By Erin Lukas
Updated: Dec 18, 2018 @ 11:11 am
Getty Images

So, you forgot to change your tampon. Even though every tampon user knows from reading the back of the box that you're supposed to change a tampon every eight hours, it doesn't always happen. Whatever life scenario made you lose track of time, successfully wearing a tampon for an extra hour or so without it leaking isn't a reason to celebrate.

The reality is that anything you put in your vagina has an expiry date — even sterile objects such as tampons — and the longer you leave a tampon in, the greater the risk for developing infections.

"Even though a tampon is a 'sterile' foreign object, you still have to be mindful about how long you leave it inside this delicate and sensitive area of the body," says Sherry Ross, M.D, women’s health expert and author of She-ology. The Definitive Guide to Women’s Intimate Health. Period. "The risk of a vaginal infection or Toxic Shock Syndrome (TSS) will be increased if you don’t follow the basic hygienic rules of tampon use. Even though TSS is an extremely rare complication of a staph bacterial infection, you have to understand what TSS is and how you can avoid this deadly infection."

RELATED: Here's How Much the Tampon Tax Still Costs American Women 

Dr. Ross says that, realistically, a tampon should be changed every four to eight hours — just like directions on the tampon box tell you to do. Sticking to this routine will prevent unwanted odors, infections, and ultimately, it will minimize the risk of TSS. When tampons are left in longer than eight hours, they essentially turn into a breading ground for yeast and bacteria to grow in the vagina.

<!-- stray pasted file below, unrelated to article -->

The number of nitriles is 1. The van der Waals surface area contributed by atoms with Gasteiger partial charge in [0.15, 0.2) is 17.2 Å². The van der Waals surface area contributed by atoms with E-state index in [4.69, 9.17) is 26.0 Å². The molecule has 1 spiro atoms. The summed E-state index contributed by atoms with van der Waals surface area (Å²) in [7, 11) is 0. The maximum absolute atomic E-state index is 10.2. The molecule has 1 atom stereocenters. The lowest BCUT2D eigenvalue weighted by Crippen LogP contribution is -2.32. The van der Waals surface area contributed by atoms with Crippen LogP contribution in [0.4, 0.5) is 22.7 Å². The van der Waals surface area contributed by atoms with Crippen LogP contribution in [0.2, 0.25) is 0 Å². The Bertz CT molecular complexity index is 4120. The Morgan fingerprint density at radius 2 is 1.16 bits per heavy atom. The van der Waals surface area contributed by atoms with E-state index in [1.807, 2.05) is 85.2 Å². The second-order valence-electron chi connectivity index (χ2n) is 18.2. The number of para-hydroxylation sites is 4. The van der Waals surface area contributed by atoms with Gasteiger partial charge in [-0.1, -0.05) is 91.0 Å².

"If the delicate pH balance of the vagina is disrupted by a blood-filled tampon that’s been sitting there for a long period of time, an infection can occur," she explains. 

VIDEO: Five Natural Ways to Ditch PMS Symptoms

Expect to go through three to six tampons a day for a "normal" menstrual flow.

Tampon size or material doesn't matter, but opting for the lowest possible absorbency can also minimize the risk of toxic shock and other bacterial infections.

"If you have a heavy period, using super-absorbent tampons is safe and often necessary, but remember to change it frequently, suggests Dr. Ross. "Also, alternate tampons and sanitary napkins when possible, especially is your blood flow is very light." 

One way to guarantee you'll never let changing your tampon slip your mind again? Set an iCal reminder. 

Advertisement